Meditation is all about creating calm, but choosing a technique can be overwhelming AF. From yoga to mindful meditation, how do you even begin to narrow down what’s right for you?
If you’re looking for a meditative practice to get your body and mind in check, qigong meditation may help you feel that “ohmmmm” and “aaaah.”
Traditional Chinese medicine (TCM) views poor health as a sign that you body’s natural energy flow — known as qi or “chi” — is blocked. Qigong is thought to help prevent this blockage and promote a healthy flow of qi throughout your body.
To do this, qigong combines meditation with gentle movement and controlled breathing techniques to harness this energy and strengthen your body. This is believed to promote mental, physical, and spiritual well-being.
No matter which type of qigong you practice, the overall #goals remain the same: to connect with the earth for healing and to let energy move freely through your body.
In TCM, yin and yang represent these active (yang) and passive (yin) forms of energy. Active qigong focuses more on controlled movements, while passive qigong requires stillness and breath control.
Both active and passive qigong share certain characteristics, including the use of visualization, relaxation, controlled breathing, and good posture.
Each type can be practiced either a) externally with a qigong therapist or b) internally by yourself. While most folks opt for getting their qigong on solo, you can choose whatever works for you.
Yang is all about that active energy, focusing on strength and vibrancy. Active qigong focuses on intentional movement and breathing to boost your yang energy.
Also known as dong gong, active qigong involves repeated coordinated movements in a gentle flow. This technique is believed to promote balance, muscle flexibility, bodily awareness, and blood and lymphatic draining.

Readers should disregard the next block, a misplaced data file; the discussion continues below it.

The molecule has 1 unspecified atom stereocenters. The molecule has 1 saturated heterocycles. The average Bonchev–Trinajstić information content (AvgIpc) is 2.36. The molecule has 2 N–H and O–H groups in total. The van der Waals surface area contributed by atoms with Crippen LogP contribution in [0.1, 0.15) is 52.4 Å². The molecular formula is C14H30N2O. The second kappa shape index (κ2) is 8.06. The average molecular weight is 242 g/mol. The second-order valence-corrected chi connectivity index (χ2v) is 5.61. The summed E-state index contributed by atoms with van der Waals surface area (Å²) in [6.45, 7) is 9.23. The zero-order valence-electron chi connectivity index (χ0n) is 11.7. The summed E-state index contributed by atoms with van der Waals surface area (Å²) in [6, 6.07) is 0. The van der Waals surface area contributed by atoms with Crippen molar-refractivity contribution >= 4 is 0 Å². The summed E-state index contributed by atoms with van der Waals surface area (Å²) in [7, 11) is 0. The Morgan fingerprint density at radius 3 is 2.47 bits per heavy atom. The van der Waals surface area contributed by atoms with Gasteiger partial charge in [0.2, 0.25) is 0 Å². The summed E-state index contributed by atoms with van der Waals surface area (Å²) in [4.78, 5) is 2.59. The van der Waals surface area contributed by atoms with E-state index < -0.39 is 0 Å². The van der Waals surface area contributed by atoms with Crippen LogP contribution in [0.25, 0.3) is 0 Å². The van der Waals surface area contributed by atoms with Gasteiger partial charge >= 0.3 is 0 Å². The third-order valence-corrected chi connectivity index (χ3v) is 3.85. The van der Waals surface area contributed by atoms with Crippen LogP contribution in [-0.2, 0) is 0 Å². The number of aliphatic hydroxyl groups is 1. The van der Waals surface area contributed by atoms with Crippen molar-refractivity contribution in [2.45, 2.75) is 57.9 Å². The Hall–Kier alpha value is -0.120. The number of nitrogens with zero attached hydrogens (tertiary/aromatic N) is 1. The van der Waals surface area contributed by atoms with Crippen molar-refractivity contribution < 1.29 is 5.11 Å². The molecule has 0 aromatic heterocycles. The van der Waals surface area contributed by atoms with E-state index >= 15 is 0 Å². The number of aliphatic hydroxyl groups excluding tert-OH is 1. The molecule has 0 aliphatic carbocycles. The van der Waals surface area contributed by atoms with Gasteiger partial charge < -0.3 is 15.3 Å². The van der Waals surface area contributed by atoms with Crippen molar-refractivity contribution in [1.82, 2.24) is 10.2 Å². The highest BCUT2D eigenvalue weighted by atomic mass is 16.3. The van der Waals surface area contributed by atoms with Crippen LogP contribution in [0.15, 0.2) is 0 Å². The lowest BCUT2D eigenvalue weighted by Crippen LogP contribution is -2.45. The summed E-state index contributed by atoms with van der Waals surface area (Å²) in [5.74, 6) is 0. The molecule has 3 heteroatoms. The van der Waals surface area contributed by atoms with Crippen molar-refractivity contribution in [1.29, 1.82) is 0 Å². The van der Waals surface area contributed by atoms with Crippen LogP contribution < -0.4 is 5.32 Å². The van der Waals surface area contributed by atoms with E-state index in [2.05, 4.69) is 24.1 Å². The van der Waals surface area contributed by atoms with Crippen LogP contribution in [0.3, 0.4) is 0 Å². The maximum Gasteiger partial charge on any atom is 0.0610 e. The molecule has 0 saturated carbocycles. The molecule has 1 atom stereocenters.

If you’re thinking this sounds a lot like yoga, think again. While both involve a flow of intentional movement, yoga focuses more on stretching and holding poses. Active qigong is all about keeping the flow going by continuously moving through various sequences to keep that sweet yang energy pulsing through your body.
Passive qigong harnesses the power of yin energy to focus on stillness and breath control to mentally cultivate qi energy.
The flow in passive qigong is mental. Your body may be embracing calming stillness, but your mind remains active to keep the energy moving.
There are two main types of passive qigong: visualization (cun si) and mental focusing (ru jing). Passive qigong can be done sitting, lying down, or even standing. Standing meditation — or zhan zhuang — is thought to promote increased vitality and power during meditation.
Embryonic breathing is another way to get deeper into a passive meditative moment. This breathing technique helps to revitalize your body and mind through deep lung breathing.
Traditional Chinese meditation boasts a ton of benefits, and qigong is no exception. While more research is needed to prove some claims, here’s how qigong may do your mind and body some good.
Qigong’s controlled movements help create awareness of your body and its relationship to space. This not only affects muscle flexibility and strength, but it also keeps your sense of balance in check.
In a 2011 study of young women ages 18 to 25, those who practiced qigong for 8 weeks showed a 16.3 percent increase in stability scores versus those who did not.
A 2020 study of adults ages 51 to 96 had similar results: those who did qigong weekly for 12 weeks showed improvement in balance and walking scores over those who didn’t.